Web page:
Take for example Instagram. Instagram used to offer simple tools to filter & post an image. The image could be filtered with an array of real time filters & the initial offering was Insta-nt. It would take a picture, in the moment on your phone camera, filter it & post it. Now we have Inbox, we have instagram stories, IG TV, video posts, multiple image posts & enough hashtags to make descriptions feel more like codewords.

Instagram also allows the use of pictures taken on any other device. Photographs can be taken in studios, or with professional grade camera equipment, edited in lightroom and posted to a standard previously reserved for glossy magazines. The instant element of insta(nt)gram have been lost, and much of the human feel of the platform has been lost as a result.

This bloat is reflected across all of the networks. Twitter is a mess of “such a person liked this” or “you may like this” or “trending topics”. The introduction of advertising tweets, algorithmic twitter feeds, extended text & the like button have made twitter bloated beyond recognition when compared to the initial simple offering. Another massively bloating feature is the re-tweet button, which allows all users to re-tweet all tweets ad nauseam, filling everyone else’s time lines with irrelevant and distracting content. The simple addition of a like button and re tweet button have turned an endorsement or recommendation into an almost obligatory spamming tool.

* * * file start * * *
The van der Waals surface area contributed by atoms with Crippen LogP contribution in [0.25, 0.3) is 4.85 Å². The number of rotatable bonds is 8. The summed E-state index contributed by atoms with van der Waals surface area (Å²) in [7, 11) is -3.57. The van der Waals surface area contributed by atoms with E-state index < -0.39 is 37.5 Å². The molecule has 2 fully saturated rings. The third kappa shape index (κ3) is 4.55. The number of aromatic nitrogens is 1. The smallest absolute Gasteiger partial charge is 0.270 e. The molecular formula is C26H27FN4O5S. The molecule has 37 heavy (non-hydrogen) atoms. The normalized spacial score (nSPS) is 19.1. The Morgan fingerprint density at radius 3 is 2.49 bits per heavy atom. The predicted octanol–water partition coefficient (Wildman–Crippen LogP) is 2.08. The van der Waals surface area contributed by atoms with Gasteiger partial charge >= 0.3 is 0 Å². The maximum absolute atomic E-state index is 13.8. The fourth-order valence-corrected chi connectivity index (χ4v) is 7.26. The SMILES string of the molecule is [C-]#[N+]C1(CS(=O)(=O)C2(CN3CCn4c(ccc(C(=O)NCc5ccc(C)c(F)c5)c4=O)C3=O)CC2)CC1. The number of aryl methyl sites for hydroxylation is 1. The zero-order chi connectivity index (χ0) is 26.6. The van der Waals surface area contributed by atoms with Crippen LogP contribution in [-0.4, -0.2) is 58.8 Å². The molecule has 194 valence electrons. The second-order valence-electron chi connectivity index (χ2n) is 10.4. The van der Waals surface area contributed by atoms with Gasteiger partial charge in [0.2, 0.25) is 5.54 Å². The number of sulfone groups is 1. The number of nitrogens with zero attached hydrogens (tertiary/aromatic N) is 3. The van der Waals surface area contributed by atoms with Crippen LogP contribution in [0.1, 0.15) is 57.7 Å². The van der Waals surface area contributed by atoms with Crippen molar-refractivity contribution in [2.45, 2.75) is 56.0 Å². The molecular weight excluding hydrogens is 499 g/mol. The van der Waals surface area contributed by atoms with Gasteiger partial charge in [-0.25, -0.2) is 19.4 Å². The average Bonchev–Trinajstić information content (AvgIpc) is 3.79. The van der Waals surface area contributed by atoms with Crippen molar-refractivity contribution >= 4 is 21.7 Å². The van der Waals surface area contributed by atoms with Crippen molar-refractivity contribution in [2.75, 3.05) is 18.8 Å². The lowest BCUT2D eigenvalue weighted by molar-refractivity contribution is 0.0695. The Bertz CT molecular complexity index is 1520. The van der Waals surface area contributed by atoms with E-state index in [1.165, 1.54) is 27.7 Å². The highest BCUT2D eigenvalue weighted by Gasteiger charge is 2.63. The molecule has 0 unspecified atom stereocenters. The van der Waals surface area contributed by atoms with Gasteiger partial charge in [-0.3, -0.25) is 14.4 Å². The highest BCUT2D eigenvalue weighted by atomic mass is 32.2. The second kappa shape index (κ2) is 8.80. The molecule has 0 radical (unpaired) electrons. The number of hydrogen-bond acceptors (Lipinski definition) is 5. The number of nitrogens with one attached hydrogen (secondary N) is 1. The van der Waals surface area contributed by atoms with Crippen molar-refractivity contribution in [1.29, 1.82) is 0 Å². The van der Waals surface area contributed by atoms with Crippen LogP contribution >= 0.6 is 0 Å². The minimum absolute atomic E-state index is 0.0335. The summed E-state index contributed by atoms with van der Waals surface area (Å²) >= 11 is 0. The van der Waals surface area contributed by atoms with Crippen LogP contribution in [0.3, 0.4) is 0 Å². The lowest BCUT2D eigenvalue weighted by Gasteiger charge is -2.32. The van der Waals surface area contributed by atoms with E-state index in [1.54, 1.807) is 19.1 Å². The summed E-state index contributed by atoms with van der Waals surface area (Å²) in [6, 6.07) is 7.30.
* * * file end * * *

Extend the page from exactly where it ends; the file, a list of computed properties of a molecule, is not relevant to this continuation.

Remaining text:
Another addition which has ruined twitter (in my opinion) is the tweet thread. What once would be a conversation between two users, which would largely go unnoticed by the Twitterati at large has become an arena to attack peoples views or jump into a conversation which doesn’t concern anyone other than the people holding the conversation. It has made general conversation & collaboration via twitter something to avoid, and even means users are guarded with what they say, for fear of awaking the trolls or critics.